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"Jaka to data?"

Translation:What date is this?

February 3, 2016

17 Comments


https://www.duolingo.com/profile/dont_tread_on_me

Is "Jaka jest data?" also correct, or it sounds unnatural?


https://www.duolingo.com/profile/mihxal

It would mean something else "What date is it (today)?"


https://www.duolingo.com/profile/Nepenti

Then what does "Jaka to data?" mean? (I am encountering this sentence as "type the words you hear".)


https://www.duolingo.com/profile/mihxal

What date is this?


https://www.duolingo.com/profile/Nepenti

How is "What date is this?" different from "What date is it?" It seems to me that both questions could be used for "What date is it today?" and both could be used for "What date is the meeting scheduled for?"


https://www.duolingo.com/profile/Peta872775

There will be very few times in English where it would be appropriate to say "What date is this?" For e.g. in a situation where an old person with poor vision points to a written date and cannot read it themselves and has to ask. It would mean something like, "what is the date that's written here?" In English, people say "What's the date?" to mean "What's today's date?"


https://www.duolingo.com/profile/Jellei

And "Jaka to data?" actually sounds to me exactly like in your old person example.


https://www.duolingo.com/profile/Augustine2017

How would you say, then, "What is the date ?" meaning "What is the date today?"
Thanks.


https://www.duolingo.com/profile/Stewart288923

No! I am not an 'old person' and I naturally say 'what date is this?' (and I do not wear glasses). Perhaps I say this because I am well read. Hmm...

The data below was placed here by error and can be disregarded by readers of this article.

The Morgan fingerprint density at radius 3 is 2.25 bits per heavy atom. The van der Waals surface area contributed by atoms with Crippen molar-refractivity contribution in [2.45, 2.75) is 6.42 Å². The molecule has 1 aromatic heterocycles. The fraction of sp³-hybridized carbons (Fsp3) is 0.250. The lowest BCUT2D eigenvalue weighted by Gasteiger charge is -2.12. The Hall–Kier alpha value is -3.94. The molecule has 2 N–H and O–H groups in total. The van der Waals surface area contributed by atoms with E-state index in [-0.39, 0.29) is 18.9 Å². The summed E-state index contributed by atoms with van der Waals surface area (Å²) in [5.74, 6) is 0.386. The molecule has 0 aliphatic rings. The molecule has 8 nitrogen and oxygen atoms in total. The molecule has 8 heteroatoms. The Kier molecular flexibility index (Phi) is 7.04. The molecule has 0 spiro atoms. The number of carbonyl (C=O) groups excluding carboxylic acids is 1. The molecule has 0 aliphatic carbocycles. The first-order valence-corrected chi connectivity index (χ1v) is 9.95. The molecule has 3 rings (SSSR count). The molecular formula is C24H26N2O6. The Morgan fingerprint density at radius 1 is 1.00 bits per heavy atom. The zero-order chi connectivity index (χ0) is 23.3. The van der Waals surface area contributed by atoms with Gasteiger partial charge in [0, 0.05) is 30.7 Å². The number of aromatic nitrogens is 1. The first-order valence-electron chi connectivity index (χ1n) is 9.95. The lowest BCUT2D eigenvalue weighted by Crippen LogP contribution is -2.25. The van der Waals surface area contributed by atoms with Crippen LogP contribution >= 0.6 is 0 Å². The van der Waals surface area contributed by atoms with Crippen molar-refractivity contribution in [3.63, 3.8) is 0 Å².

https://www.duolingo.com/profile/Stewart288923

oops-I meant to say that I naturally say 'what is the date?' (getting me in a fuddle).


https://www.duolingo.com/profile/Scott101822

It's not obvious to me why "jaka to data?" can't mean "what date is it?" or "what is the date?". Is there a reason?


https://www.duolingo.com/profile/Augustine2017

I answered "What is the date?", and it was rejected.


https://www.duolingo.com/profile/Walkinthedog

I don't understand why what is the date does not work, both meran the same thing.


https://www.duolingo.com/profile/Jellei

"What is the date" asks for today's date, right? The Polish question asks for a date of some aforementioned event or something like that. Generally, I have to figure some less clumsy sentence with "date" that could be used here instead, because this one's problematic.


https://www.duolingo.com/profile/Augustine2017

In English, if we're asking what the date is today (July 20, for example), there is no one fixed phrase. We can ask : What's the date? What date is this? What's the date today? What's today's date?
All ask what the date is today.

When talking about an event, for example :
"Suzi's wedding is in August." or "I want to go to the concert in the park." we can ask : What's the date ? What date is that ? What date is it ?

Here are some examples I found on-line (Reverso) in Polish. I wonder what you think of them :

What is the date today? -> Który mamy dzis dzień?
And what is the date today? -> A jaka jest dzisiaj data?
Now, then, what is the date today? -> Tak, którego dzisiaj mamy?
Który mamy dziś dzień? - Dzisiaj ? 7 listopada.


https://www.duolingo.com/profile/Jellei

I don't think that Reverso is a safe source of getting any knowledge ;) Sometimes the English and Polish sentences have absolutely nothing in common.

I still think that I have to remove two sentences with "data" and create two that are not that context-depending. I have one right now, thinking about the second ;) This is rather early in the course so there's no much vocabulary/grammar to choose from...


https://www.duolingo.com/profile/Augustine2017

I'm wary of on-line translations in general and usually consult several sources if that is my only option. The best, of course, is to be lucky enough to find a good forum with native speakers. :-)
Originally, I think before they had the web site, Reverso-Softissimo was partnered with the Collins English dictionary and dictionaries like Larousse and Langenscheidt to produce dictionaries on cd-rom for home computers, much like the existing paper dictionaries, so at least in spanish and french, the dictionaries were good. I never purchased the german one. Now on the web site they have different sections. The Collins dictionary section where it exists is still pretty good, but now they also have "collaborative" and "context" sections now, and I do think they are less reliable.
For Polish->English dictionary, I have used Pons, among others.

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